• Engineering.com Games, Mac, Windows
    With about 100 engineering, physics, aerospace, and logic games, kids can find a wealth of opportunities to practice skills such as decision-making, deduction, and prediction that help build understanding of sequential directions.
  • Super Mario Maker, Nintendo Wii U
    Kids learn step-by-step processes as they use the Wii U GamePad's stylus to design, create, and share their very own Super Mario adventures. 

Reading and Writing
Games that give both verbal and written instructions, break down directions into small steps, and focus on the player's strengths can help boost reading and writing skills. Learn more about reading and writing challenges.

  • Elegy for a Dead World, Mac, Windows
    It sounds creepy, but Elegy for a Dead World is a free-form storytelling game that gives kids the freedom to write whatever they want using prompts or their own imaginations.
  • Mia Reading: The Bugaboo Bugs, Mac, Windows
    With 12 learning activities and four levels of difficulty, Mia Reading takes kids on a super-engaging learning adventure that covers a wide range of literacy basics, including associating words with images, phonics, spelling, sentence structure, and more.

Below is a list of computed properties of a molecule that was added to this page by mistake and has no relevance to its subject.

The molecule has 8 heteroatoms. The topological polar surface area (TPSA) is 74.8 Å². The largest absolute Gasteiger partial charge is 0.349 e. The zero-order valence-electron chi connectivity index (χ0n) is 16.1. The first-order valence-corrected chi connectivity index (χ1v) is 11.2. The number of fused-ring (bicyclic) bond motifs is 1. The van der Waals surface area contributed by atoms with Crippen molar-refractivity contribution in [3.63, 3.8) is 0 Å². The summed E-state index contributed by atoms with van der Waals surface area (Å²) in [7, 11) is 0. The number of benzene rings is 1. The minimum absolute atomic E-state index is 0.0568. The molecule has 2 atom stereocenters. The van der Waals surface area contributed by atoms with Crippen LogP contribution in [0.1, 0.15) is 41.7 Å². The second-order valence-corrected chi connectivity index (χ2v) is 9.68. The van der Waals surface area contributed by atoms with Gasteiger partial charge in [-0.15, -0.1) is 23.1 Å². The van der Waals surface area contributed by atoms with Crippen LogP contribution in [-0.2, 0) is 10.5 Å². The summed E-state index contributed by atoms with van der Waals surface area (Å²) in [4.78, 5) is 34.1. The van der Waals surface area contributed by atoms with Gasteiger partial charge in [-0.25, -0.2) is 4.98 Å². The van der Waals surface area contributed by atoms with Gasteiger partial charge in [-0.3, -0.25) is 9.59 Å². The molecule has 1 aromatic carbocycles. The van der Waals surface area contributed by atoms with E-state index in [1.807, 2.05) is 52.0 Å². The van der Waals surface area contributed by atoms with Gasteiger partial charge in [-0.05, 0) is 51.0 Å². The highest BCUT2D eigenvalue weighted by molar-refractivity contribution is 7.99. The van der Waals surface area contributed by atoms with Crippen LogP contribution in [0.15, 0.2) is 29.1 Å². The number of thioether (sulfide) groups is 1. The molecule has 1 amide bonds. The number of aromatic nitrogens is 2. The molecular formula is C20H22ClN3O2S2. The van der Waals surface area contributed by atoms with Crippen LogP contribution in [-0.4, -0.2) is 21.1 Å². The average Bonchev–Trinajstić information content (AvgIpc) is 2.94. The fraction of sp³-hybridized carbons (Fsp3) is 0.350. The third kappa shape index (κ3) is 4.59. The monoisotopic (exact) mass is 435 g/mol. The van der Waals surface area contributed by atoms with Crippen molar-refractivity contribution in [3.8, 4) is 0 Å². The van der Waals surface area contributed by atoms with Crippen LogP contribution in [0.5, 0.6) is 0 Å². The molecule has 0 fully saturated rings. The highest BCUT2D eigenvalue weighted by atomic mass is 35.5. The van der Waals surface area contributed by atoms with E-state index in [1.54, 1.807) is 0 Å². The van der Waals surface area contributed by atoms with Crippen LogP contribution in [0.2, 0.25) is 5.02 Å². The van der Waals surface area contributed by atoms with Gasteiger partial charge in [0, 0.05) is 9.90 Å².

• Scribblenauts Unlimited, Nintendo Wii U
    Kids can learn about puzzle solving while exercising their vocabularies and stretching their imaginations in this highly creative puzzle adventure. When the game prompts them to help a character, kids write a word using the Wii U's stylus, and voila -- the item appears on-screen!

Social Interaction
Games that let kids identify facial expressions, provide plenty of time for responses, and offer safe, supported chatting can be effective social-skills boosters. Learn more about social interaction challenges.

  • Doki Doki Universe, PlayStation 3, PlayStation 4, PlayStation Vita
    Named for the Japanese word for heartbeat, Doki Doki lets players explore an unusual world and meet people, with the ultimate goal of understanding human behavior.
  • Herotopia, Mac, Windows
    In this virtual world, kids go on daily missions to get rid of would-be bullies, earning tokens to spend on customizing their avatars.
  • Unravel, PlayStation 4, Windows, Xbox One
    Through a jumble-of-yarn protagonist named Yarny, kids can explore the nature of relationships in a slow-paced world with no right or wrong answers.

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About Caroline Knorr

As Common Sense Media's parenting editor, Caroline helps parents make sense of what’s going on in their kids' media lives. From games to cell phones to movies and more, if you're wondering "what’s the right age for…?"... Read more

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Comments (2)

Kid, 8 years old

Good list, but why the shovel ware Nintendo Wii games? This is 2018, not 2010.
Adult written by ahbeze

An excellent article. The schools that add these methods to their system are far more valuable and suitable to kids with special needs.